The Palace Bridge
Although it is only a 20th century creation, Palace Bridge is undoubtedly one of the most famous sights of St. Petersburg, and is quite literally unmissable for most visitors to the city, who will find themselves continually using the bridge to move between Palace Square, home to the Winter Palace and the Hermitage Museum, and the numerous historic attractions on Vasilevskiy Ostrov.
Despite the grandeur and extravagance of the surrounding architecture, Palace Bridge itself is a relatively simple structure, comprising five cast-iron spans resting on granite-clad, packed-rubble piers. Height of the bridge was strictly limited, so as not to obstruct the view of the monuments around. The central span of the bridge splits into two wings, which are raised through an angle of over 45° to allow ships to pass up the Neva River, and the view of the golden spire of the Ss. Peter and Paul Cathedral between the two raised wings is one of the most widespread and memorable images of St. Petersburg. It also makes Palace Embankment the centre of nightly celebrations during the White Nights, when thousands of locals and visitors gather to watch Palace Bridge open in the small hours.
The history of Palace Bridge dates back to 1901, when a competition for designs for a permanent bridge at the site was announced. Until then, this vital link between two of the oldest sections of the city had been furnished by boat or by a pontoon bridge 50 meters downstream, a legacy of Peter the Great's interdict on bridge-building in his new capital (he believed this would encourage the population to become competent sailors).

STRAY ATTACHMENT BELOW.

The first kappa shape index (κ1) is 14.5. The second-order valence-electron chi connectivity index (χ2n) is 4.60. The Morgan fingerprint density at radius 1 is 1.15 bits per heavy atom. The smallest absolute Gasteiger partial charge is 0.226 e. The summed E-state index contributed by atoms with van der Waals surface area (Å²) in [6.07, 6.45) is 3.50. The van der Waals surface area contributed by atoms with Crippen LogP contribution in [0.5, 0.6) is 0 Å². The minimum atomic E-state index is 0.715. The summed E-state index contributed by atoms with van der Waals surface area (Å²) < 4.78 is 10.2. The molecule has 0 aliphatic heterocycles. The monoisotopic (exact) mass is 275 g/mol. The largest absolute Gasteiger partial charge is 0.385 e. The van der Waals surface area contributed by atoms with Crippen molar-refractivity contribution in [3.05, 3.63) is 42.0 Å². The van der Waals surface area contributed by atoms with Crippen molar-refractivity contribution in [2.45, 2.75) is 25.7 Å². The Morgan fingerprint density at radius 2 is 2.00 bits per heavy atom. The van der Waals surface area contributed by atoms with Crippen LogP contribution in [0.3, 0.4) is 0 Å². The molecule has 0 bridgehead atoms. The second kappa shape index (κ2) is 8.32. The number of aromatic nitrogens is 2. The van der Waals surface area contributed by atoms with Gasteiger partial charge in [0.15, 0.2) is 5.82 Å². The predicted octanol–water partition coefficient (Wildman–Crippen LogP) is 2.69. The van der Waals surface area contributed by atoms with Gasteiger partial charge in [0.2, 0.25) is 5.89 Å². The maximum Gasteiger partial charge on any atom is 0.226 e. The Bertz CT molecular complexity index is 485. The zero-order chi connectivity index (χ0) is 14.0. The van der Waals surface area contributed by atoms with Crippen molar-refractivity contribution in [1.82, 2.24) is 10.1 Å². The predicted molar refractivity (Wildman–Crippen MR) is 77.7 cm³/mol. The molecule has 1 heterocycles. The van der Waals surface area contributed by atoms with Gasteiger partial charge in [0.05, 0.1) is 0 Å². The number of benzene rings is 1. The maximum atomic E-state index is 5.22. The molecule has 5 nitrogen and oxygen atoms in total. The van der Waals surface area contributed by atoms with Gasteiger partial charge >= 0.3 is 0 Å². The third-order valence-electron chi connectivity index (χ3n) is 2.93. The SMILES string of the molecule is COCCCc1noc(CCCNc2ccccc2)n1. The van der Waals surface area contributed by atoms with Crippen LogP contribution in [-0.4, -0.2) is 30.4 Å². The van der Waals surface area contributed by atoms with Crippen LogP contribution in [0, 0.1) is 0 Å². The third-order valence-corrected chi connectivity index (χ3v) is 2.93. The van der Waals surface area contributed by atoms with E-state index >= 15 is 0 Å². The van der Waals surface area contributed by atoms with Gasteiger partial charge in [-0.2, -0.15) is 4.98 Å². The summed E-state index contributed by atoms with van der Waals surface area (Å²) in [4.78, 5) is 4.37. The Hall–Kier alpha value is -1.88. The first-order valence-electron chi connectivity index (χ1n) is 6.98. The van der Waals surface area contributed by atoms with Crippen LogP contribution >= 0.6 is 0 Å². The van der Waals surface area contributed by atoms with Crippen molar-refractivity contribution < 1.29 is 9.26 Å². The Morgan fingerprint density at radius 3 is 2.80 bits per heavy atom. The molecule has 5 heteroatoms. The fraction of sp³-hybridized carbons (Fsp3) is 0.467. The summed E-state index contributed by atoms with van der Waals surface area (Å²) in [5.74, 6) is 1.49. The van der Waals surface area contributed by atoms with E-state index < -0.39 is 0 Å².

It took eight years for the jury to choose a winner. They opted for designs presented by Andrey Pshensitsky, a recent graduate of the St. Petersburg Institute of Communications Engineering. Celebrated Art Nouveau designer and artist Roman Meltzer was commissioned to design the bridge's architectural decorations, and construction eventually began in 1912.
The onset of the First World War severely interfered with the completion of the project, and the eventual opening of Palace Bridge in 1916 was a discrete affair, with most of the decorative elements of the designs incomplete. It was not until 1939, by which time the bridge had been renamed Republican Bridge, that the ornate cast-iron railings and lampposts, the lion sculptures and the bridge's pavilions were eventually completed.
The bridge's original name was returned in 1944, and Palace Bridge has since been fully restored several times since, most recently in 1997. The bridge now carries over 30,000 cars a day, and is the site of some of St. Petersburg's heaviest traffic jams. Nonetheless, views from the bridge - of the Winter Palace, of the Peter and Paul Fortress, and of the rows of palatial buildings along both banks of the Neva - are some of the most impressive in the city.
Timetable of bridge openings: here